Category: Jewish Thought, Theology, and Machshava

Jewish History Jewish Thought, Theology, and Machshava Podcasts Sermons, Lectures, and Divrei Torah Who's Who in the Talmud

Jewish History Jewish Thought, Theology, and Machshava Podcasts Sermons, Lectures, and Divrei Torah Who's Who in the Talmud

Jewish History Jewish Law / Halakha Jewish Thought, Theology, and Machshava Podcasts Politics of Exclusion in Judaism Sermons, Lectures, and Divrei Torah

Jewish Law / Halakha Jewish Thought, Theology, and Machshava Podcasts Religion Sermons, Lectures, and Divrei Torah

By popular request I started recording my classes. While I’m currently in the middle of a series called The Politics of Exclusion in Judaism where we define Who is a Jew by who doesn’t make the cut. We started months ago with Biblical Sources, followed up by Rabbinic sources, and we’re currently in the middle of going through Rambam’s Hilkhot Teshuva. Today’s class covered Hilkhot Teshuva 3:9, discussing Maimonides’ two types of “Rebels” which would cause a person to lose their share in the World to Come.

Jewish History Jewish Law / Halakha Jewish Thought, Theology, and Machshava Judaism Podcasts Politics of Exclusion in Judaism Sermons, Lectures, and Divrei Torah

The opinions expressed here are my own and are not intended to reflect those of any individual or organization.

Introduction

This past week the International Rabbinic Fellowship (IRF), voted on whether or not women ought to be admitted to the organization. This was not the first time the IRF considered such a proposition. In 2008, before the advent of “Maharat” or “Rabba“, the IRF recognized that women have been functioning as religious leaders within Orthodox Judaism. In Israel women serve as “To’anot Beit Din” – advocates for women in religious courts and “Yoatzot Halakha” – halakhic consultants regarding family purity. Even without formal titles women serve as Torah educators alongside men and several synagogues employ women in some religious capacity. In fact the Jewish Learning Initiative on Campus (JLIC), under Orthodox Union (OU), sends married couples to college campuses across the country with the expectation that the wife serves the campus Jewish community alongside her rabbinic husband. Regardless of the semantics of titles – or lack thereof – Jewish women assume professional roles similar to those performed by male rabbinic counterparts and thus should not be excluded from conversations affecting the Jewish community at large based solely on gender.

When I was first confronted with this question I supported the theoretical inclusion of women into the group, even if it meant removing “Rabbinic” adjective from the organization’s name. I even submitted to a subcommittee my own proposal defining criteria for women to be treated as rabbinic colleagues given that no comparable title existed at the time.1 And yet despite my earlier positions and after hearing passionate arguments in favor of admitting women, when the IRF finally voted on including women, I voted “no”. My decision may appear at first glance to be inconsistent, dishonest, or indicative of intimidation from opposition. On the contrary, as I will explain in this essay my principles remain intact. My position is not based on the identity politics of gender but on what I perceive to be the role and function of rabbinic leadership in Judaism.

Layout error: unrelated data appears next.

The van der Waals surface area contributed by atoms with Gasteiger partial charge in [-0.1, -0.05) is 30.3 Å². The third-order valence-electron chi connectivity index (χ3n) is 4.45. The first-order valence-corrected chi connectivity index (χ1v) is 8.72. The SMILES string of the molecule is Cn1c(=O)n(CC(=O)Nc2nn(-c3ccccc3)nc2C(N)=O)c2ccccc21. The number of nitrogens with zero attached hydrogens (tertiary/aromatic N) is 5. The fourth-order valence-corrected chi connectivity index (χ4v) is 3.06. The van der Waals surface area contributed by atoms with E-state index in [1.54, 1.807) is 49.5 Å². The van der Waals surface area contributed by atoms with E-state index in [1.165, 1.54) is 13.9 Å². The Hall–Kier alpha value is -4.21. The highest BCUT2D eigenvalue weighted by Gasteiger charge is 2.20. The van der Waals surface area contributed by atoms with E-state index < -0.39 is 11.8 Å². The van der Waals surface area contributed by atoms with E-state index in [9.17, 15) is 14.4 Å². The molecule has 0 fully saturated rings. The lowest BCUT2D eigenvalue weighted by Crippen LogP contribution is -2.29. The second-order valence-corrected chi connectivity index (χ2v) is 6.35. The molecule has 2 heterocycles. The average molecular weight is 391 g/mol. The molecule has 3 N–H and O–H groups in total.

Jewish Law / Halakha Jewish Thought, Theology, and Machshava

In Jewish theology there are two essential yet contradictory doctrines: divine providence, defined for now as God’s active participation in the world, and free will, man’s ability to make his own decisions. The tension should be obvious, that any action or event taken by man is either the result of God’s direction as part of a divine plan, or that we as humans have the ability to make our own decisions and thus face natural consequences.1 The more one of these doctrines is emphasized the other is diminished.

These competing interests can sometimes form theological paradoxes, as we discussed in a class I gave last night on Elections in Judaism, particularly in the thought of Ramban.

Jewish Thought, Theology, and Machshava

Jewish Law / Halakha Jewish Thought, Theology, and Machshava

ואינו דומה שונה פרקו מאה פעמים לשונה פרקו מאה ואחד
One who studied 100 times is not comparable to one who studied 101 times. (B. Chagiga 9b)

One of the reasons Jews spend so much time reviewing the Torah is that you never know when you miss something or the new insights you can clean from viewing the same text with fresh eyes. Speaking for myself, these “aha!” moments can be truly joyous at discovering a new approach, or frustrating in the, “how could I not have seen this before” sense. Today I’d like to discuss a recent example of the latter, one which will have profound implications for how Judaism, and indeed all biblical religions, ought to relate to homosexuals.

Note: I pre-apologize if anyone has already noted what I am about to write. My intent is not to present an innovative reading, but to demonstrate how easy it is to overlook the obvious.

Jewish Law / Halakha Jewish Thought, Theology, and Machshava

Since The Jewish Week reported that the Hebrew Institute of Riverdale had held a special minyan featuring a woman leading Kabbalat Shabbat, the Modern Orthodox Jewish establishment has been apoplectic with yet another example of R. Avi Weiss pushing the envelope of women’s roles in Judaism. Cutting through most of the distracting rhetoric is R. Michael J. Broyde who posts his thoughts on Hirhurim Torah Musings.

Jewish Culture Jewish Law / Halakha Jewish Thought, Theology, and Machshava